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View Full Version : The Truth about FAST FOODS



gggunit
01-24-2005, 05:03 PM
I found this site and thought Id share it.. its pretty cool

Check out the Burger King Double Whopper W/ Cheese it has
1150 Calores!!!!
76 GRAMS OF FAT
64 PROTEIN
53 CARBS

http://bodybuilding.com/fun/fastfood.htm#5 :eek:

1badPT
01-24-2005, 05:08 PM
Double Quarter Pounder w/ Cheese at McDonald's is actually decent for bulking. (almost 50 grams of protein!)

awd
01-24-2005, 05:09 PM
So the secret that fast food is bad for you has been uncovered? Amazing stuff man.

Shaolin
01-24-2005, 05:09 PM
was talkin to a friend at school whose girlfriend is a Kines major.. apparently she's got a book where it shows all the nutrition facts of all the fast food joints and BK blew every other joint out of the water.. lucky I don't eat there at all.

gggunit
01-24-2005, 05:10 PM
Originally posted by 1badPT
Double Quarter Pounder w/ Cheese at McDonald's is actually decent for bulking. (almost 50 grams of protein!)


But it has 48G of fat.. prob transfat too

gggunit
01-24-2005, 05:12 PM
Originally posted by awd
So the secret that fast food is bad for you has been uncovered? Amazing stuff man.

It doesnt actually say its bad for you.. everything to the extreme is bad for you.. like in supersize me.. he did it to the extreme.. everything has its limit..

Dave P
01-24-2005, 05:12 PM
The truth is, its delicious hahah

nismodrifter
01-24-2005, 05:15 PM
BK Chicken Sandwhich pwnz me and I don't give a shit....

1badPT
01-24-2005, 05:23 PM
out of the 48 grams of fat, 21 grams of saturated fat (bad fat but not trans fat) but hardly any of that will be transfat - transfats can be found in the fries (the fries are fried in shortening which is made from hydrogenated vegetable oil).'

Transfats are mostly found in oils that have been hydrogenated so they form a hard fat at room temperature (like shortening).

90Tegra
01-24-2005, 05:53 PM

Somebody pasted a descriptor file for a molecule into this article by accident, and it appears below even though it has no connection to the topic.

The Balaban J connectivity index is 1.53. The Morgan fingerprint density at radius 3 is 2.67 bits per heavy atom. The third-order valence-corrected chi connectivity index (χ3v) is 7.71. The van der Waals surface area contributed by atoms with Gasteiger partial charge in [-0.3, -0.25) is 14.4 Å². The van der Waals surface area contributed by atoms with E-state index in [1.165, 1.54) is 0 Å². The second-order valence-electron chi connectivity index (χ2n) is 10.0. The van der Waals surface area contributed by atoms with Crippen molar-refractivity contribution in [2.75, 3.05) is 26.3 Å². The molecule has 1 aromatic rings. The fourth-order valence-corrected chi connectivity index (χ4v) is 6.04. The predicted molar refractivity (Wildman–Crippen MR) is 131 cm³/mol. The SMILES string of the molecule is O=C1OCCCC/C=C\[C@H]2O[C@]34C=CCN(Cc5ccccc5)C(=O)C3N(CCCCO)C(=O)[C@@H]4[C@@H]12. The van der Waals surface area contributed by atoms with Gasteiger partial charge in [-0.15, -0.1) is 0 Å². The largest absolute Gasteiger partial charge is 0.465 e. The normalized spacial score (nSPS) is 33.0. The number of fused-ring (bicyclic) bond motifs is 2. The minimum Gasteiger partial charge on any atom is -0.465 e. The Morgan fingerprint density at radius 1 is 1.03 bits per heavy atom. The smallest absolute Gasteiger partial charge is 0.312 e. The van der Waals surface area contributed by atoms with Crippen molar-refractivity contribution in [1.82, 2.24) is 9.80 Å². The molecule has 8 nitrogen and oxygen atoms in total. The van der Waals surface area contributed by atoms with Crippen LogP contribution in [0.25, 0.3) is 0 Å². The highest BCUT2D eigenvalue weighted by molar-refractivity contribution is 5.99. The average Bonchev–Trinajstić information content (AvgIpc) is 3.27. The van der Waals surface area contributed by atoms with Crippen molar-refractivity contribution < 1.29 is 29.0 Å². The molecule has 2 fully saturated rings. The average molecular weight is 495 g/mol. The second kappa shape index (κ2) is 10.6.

this is such a funny thread after seein "super size me" today

1badPT
01-24-2005, 06:11 PM
I saw supersize me as well. You certainly wouldn't want to make fast food a major part of your diet, but it is a nice treat every so often and its a nice way for bulkers to get extra calories as long as you watch which items you eat.

Fries are generally not a wise choice as they'll most certainly contain transfats. Most of the sauces contain transfats/saturated fats so you can eliminate saucy burgers as wise choices (mc chicken, big mac, and so on).

Out of the drinks here are the rankings of lowest carbs to highest:
water/milk/ice tea/coke/any other softdrink (including frutopia)
the carbs in the drinks above are refined sugar (except for milk of course)

So basically fries and saucy burgers are a no no, and depending on your stance of empty calories, you can probably eliminate the coke/soft drinks as well.

90Tegra
01-24-2005, 06:16 PM
i was a fan of mc nuggets but after seeing how nuggets are made disgusts me

1badPT
01-24-2005, 06:32 PM
Pretty much anything deep fried is not going to be good for you, regardless of what it is but that is especially true for restaurants that deep fry in shortening (which is almost all of them).

gggunit
01-24-2005, 06:46 PM
^ thats why Kentucy Fried Chicken changed there name to KFC so the word "fried" wouldnt be used much.. I heard after they changed it..there sales went up too:dunno:

Khyron
01-25-2005, 09:46 AM